Wednesday, February 22, 2017

A Short Essay on Milo, Trump, and Misogynist Yogins

There have been lots of messages and emails in the past few days. As I see it, there is little in the _content_ of the alt-right alt-yogin asininity that warrants much response. What's been expressed are not ideas or values but actions that constitute hatred and reference a pathetic need for attention that I am not eager to dignify by granting. Masked in claims of alternative world views stated with "honesty" purporting to be "freedom" are dangerous, arrested emotional testaments to individuals and culture. What we witness all too vividly are personal and collective failures of character and decency.

In the case of the President* his dysfunctionality is a public menace that demands citizen response. Never before have Americans in the modern age wondered if the President is mentally competent. Ideology aside for a moment--- and I don't mean merely that obtuse doltishness that was PrezW at the lectern. With Trump we have reason to fear his mental _disqualification_ for this deadly serious office and its responsibilities. Republicans like Ryan and McConnell et.al. are actually counting on Trump's incomprehension, boredom, and short attention to pass their agenda. Party before country, ideology before all, venality, boorishness, and ineptitude are not sufficient criteria of ineligibility. I fear there is no chance for a 25th Amendment solution to the problem.

But what links these recent appearances of latent sordidness and branded baseness are two claims. First that these are expressions of a true American value: freedom, especially freedom of speech.
No where in the world is free speech so protected as in America. Slander is among the most difficult of cases to make and Europeans are deliberately more aware of their legal restrictions. America is, after all, the land of the free. Point two is that these ideas and values represent a constituency that claims them their own or, at least, condones or endorses them. This is more than a little disturbing because some of us truly want to be better than that, in moral character and effective social engagement.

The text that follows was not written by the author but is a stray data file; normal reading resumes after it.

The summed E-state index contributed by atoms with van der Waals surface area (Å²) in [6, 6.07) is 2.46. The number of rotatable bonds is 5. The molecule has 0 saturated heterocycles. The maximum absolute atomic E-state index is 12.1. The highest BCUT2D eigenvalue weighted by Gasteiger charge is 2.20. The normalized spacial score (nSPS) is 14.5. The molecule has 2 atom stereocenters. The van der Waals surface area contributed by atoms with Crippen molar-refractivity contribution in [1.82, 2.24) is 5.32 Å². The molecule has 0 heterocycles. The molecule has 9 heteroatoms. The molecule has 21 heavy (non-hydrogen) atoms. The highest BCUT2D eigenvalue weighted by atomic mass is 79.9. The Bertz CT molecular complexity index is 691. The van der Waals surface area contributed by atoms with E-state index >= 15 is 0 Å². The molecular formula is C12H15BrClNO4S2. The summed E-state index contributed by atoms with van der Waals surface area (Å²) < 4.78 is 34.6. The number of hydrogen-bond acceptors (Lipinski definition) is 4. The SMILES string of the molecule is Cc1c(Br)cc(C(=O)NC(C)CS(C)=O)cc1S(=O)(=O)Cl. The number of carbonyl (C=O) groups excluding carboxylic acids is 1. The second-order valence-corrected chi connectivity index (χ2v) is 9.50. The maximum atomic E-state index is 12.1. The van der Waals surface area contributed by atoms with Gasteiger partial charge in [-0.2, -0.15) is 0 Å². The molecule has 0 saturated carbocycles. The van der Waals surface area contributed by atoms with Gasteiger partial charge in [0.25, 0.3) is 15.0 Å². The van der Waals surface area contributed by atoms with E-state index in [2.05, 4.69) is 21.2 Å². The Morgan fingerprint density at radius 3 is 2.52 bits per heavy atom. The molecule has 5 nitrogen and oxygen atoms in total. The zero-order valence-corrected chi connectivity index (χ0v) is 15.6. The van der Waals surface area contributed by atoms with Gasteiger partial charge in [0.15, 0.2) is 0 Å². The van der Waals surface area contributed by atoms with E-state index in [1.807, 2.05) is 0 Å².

Being in academia I am keenly aware of the power, the privilege, and the responsibility of free speech. My own position protects me in ways most people cannot imagine in their own lives because I am free to speak with the power of academic tenure. But it is that last point that warrants our consideration. Speech is precious, it warrants our deep respect and demands serious responsibility. Speech is power and using it is no small matter. How one reveals or conceals oneself in speech, at the heart of the matter is the character of one's heart. We peer into hearts even with words because that is part of what it means to be human too.

No one could be more ardent a proponent of free speech than I. Censorship is the first tyranny and its true ally is falsehood. In America there is still too much policing of indelicate and injurious language. But there is also far too little recognition that the price of debate may include ugly words and genuinely hurt feelings. These liabilities are not merely secondary costs because they effect the quality of the conversation. We lose something when we lose civility. But what are we to do when the "debate" is not civil, when the content is itself abhorrent and deconstructive of our shared humanity?

In each of the references above free speech is used to extol and aggrandize cruel behaviors and vile testimonials. Their purpose is _not conversation_. Instead it is to create headlines, garner attention, and then to grift. I have no appetite for those craving attention to dignify their own narcissism, line their own pockets, or manipulate others who share similar hatreds. I also insist that they not be silenced. But we dignify ourselves by carrying on instead other kinds of conversations in which there is ample room for dissent and disagreement. America's character is at stake and we need to decide what that is by how we respond to the worst among us. Let us be better to each other so that we honor Speech. She is among our most powerful and precious forms of the Great Goddess.

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